Social Media and Crisis Communications

(see my article on social media and crisis management pubished 6/1/09 on Human Resource Executive online)

Campus shootings and challenges faced by schools and universities in communicating immediately with students and staff have prompted these institutions to take a new look at crisis communication plans – and to incorporate social media into the mix.

At least one health care system – Innovis Health, a 21-location healthcare provider with sites in Minnesota and North Dakota – has used social media to communicate during a disaster. During floods earlier this year, Innovis used a blog and Twitter to let the community know they were still open. They realized only “accidentally” that social media was also a key means of keeping the employee audience updated and informed 24/7.

The need to update crisis communication/disaster plans to include social media seems to be an important “Duh!” for any organization. Whether the crisis is an on-site shooting, an incidence of H1N1, a flood – or any number of other events that make communicating with employees critical, and frequently, difficult – social media provides an opportunity to connect immediately, often and 24/7. 

Social media tools offer flexibility that intranets can’t match – employees can access 24/7 both to post and to read updates. The use of social media takes internal bureaucracy and politics out of the mix – “to make that update on our Internet, you’ll need to fill out forms X, Y and Z, submit them to IT and get into their queue along with the 100 other projects they have to work on…”

The time to start thinking about modifying crisis plans to include the use of social media for communicating with key constituencies – particularly employees – is now. Some important initial steps:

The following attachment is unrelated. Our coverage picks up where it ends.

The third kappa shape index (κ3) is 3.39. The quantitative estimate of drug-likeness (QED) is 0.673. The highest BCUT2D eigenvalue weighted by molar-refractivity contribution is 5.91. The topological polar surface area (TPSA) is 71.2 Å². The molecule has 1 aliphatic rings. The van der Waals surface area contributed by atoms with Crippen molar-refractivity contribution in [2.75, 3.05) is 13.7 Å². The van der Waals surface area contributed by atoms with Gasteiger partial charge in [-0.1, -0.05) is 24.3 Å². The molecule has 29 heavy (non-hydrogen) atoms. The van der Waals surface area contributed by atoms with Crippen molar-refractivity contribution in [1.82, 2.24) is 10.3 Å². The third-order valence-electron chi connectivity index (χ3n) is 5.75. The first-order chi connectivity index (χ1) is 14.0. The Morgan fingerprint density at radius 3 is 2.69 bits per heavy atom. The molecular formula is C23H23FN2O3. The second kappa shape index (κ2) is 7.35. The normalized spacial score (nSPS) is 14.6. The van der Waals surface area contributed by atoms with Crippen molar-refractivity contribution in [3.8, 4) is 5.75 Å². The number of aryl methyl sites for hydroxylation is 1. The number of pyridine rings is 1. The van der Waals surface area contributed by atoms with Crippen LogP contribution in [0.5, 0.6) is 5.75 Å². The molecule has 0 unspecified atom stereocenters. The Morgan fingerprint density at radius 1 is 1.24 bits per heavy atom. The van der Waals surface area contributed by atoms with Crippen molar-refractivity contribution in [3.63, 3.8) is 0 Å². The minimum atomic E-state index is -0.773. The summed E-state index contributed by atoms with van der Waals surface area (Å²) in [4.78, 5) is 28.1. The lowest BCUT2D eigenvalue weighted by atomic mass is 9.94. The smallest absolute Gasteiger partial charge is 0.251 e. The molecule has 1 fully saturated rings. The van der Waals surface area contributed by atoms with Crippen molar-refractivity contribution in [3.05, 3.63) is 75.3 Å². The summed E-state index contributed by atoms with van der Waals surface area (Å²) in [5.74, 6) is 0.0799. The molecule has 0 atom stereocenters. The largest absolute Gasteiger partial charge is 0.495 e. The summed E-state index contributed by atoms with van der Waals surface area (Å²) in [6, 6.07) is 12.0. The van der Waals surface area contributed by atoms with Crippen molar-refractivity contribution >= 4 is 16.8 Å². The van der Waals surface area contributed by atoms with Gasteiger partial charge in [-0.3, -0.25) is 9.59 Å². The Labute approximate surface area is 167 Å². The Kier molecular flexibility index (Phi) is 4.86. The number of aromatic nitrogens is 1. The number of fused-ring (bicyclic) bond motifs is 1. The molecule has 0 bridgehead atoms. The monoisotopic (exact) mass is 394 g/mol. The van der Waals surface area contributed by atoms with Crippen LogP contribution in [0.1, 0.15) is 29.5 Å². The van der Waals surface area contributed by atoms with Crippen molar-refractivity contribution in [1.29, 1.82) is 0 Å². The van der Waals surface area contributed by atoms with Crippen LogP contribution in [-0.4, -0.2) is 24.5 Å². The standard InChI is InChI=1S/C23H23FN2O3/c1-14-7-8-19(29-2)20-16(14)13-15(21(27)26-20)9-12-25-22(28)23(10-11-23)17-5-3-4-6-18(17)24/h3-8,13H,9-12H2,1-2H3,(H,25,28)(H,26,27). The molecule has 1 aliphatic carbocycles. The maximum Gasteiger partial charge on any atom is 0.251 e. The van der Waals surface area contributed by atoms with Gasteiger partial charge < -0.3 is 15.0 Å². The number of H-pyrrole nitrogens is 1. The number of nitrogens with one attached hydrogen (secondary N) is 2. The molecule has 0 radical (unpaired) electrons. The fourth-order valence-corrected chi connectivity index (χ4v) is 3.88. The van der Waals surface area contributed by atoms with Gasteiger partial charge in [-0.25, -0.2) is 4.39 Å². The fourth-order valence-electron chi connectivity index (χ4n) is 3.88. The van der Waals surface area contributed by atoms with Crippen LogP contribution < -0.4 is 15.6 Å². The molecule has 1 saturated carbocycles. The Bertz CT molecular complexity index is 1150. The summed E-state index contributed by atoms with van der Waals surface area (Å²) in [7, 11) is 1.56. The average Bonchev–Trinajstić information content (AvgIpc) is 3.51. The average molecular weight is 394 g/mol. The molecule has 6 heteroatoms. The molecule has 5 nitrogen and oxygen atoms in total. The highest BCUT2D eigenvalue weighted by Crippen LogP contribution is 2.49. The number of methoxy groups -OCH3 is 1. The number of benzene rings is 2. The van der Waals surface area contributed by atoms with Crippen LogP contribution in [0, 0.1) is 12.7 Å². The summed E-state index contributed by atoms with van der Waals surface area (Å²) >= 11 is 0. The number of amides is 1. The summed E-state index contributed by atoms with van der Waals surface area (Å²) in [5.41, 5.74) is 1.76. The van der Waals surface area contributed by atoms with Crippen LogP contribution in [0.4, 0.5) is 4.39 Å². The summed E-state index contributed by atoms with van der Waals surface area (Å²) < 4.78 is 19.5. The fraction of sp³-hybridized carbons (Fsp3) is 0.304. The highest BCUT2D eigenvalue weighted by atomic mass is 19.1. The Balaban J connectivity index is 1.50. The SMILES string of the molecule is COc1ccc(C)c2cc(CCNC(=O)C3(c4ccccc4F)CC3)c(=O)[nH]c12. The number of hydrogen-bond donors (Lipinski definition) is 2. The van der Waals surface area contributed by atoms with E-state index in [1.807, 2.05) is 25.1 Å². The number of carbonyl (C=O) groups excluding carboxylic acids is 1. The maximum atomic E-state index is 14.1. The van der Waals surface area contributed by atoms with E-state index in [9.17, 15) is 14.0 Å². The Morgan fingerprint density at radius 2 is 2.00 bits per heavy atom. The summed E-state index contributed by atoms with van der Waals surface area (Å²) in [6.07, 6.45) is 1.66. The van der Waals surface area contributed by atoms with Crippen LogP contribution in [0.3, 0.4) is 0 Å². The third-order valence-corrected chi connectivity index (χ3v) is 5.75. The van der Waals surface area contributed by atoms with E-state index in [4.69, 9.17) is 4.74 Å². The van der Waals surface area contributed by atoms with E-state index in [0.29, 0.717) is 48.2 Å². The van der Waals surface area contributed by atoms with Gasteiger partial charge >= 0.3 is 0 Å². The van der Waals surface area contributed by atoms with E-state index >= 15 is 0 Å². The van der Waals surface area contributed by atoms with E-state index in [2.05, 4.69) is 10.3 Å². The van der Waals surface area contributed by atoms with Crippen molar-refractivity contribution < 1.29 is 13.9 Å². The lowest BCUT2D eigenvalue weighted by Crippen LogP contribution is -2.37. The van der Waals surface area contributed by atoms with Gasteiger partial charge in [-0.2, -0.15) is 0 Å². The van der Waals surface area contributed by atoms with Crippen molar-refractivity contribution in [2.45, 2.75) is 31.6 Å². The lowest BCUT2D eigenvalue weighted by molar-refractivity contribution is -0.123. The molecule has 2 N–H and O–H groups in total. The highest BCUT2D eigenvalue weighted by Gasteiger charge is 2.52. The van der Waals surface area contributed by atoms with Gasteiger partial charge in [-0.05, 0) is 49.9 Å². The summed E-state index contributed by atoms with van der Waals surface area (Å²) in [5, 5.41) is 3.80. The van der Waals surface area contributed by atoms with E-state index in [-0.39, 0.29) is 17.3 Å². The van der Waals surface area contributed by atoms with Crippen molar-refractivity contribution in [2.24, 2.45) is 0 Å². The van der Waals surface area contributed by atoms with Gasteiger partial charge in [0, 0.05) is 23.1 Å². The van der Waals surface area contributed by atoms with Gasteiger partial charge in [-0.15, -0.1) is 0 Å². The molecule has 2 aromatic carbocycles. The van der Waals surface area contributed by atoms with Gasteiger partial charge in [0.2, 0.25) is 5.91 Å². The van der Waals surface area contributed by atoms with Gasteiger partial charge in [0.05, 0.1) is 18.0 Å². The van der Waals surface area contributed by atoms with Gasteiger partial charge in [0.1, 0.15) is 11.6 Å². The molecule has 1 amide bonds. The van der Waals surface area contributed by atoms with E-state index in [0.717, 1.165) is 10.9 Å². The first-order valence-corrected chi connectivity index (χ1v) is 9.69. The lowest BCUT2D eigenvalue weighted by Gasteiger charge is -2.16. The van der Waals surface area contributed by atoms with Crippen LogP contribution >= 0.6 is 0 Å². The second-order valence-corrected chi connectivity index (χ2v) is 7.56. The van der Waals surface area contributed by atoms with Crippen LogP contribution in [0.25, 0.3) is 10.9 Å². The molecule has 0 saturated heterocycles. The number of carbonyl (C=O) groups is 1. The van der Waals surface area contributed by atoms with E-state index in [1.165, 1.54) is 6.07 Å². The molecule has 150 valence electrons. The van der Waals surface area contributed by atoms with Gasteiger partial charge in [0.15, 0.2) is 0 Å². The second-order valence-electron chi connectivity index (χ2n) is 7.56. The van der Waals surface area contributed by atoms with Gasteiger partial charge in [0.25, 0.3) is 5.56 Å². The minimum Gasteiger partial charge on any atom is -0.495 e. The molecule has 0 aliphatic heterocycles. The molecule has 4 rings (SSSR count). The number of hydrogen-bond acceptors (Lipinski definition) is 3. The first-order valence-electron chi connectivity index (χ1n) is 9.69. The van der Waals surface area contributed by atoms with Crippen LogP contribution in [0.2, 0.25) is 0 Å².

• Get leaders and staff on board and begin educating them about social media tools – what they are, how they work, why they would be critical in crisis situations.
  • Select the tool(s) you will use – establish a home page and ask employees to sign up and “follow” or “friend” you so the groundwork has already been established should a crisis occur.
  • Train leaders and employees on the use of these tools so they are comfortable with them.
  • Develop some “dark sites” – content that is ready to be launched in the event of a crisis. While you certainly can’t predict every potential event, you should be able to identify some areas of risk that are specific to your organization/geographic location – e.g. businesses in California may have “dark sites” ready in the event of an earthquake; banks may have “dark sites” to deal with the potential for an armed robbery, etc.

In the “old days” companies had the luxury of time during a crisis to plan a response, consider and receive approval for “key messages,” etc. It took time for the media to “get wind” of the event and tell the world about it. Today, as we’ve seen in recent crisis situations – the “world” often knows before the media. And, unfortunately, before your employees. That’s not the optimum situation.

To ensure that you are able to communicate immediately, accurately and 24/7 with employees during a crisis take the time now to dust off your crisis communication/disaster plans and incorporate the use of social media into them.

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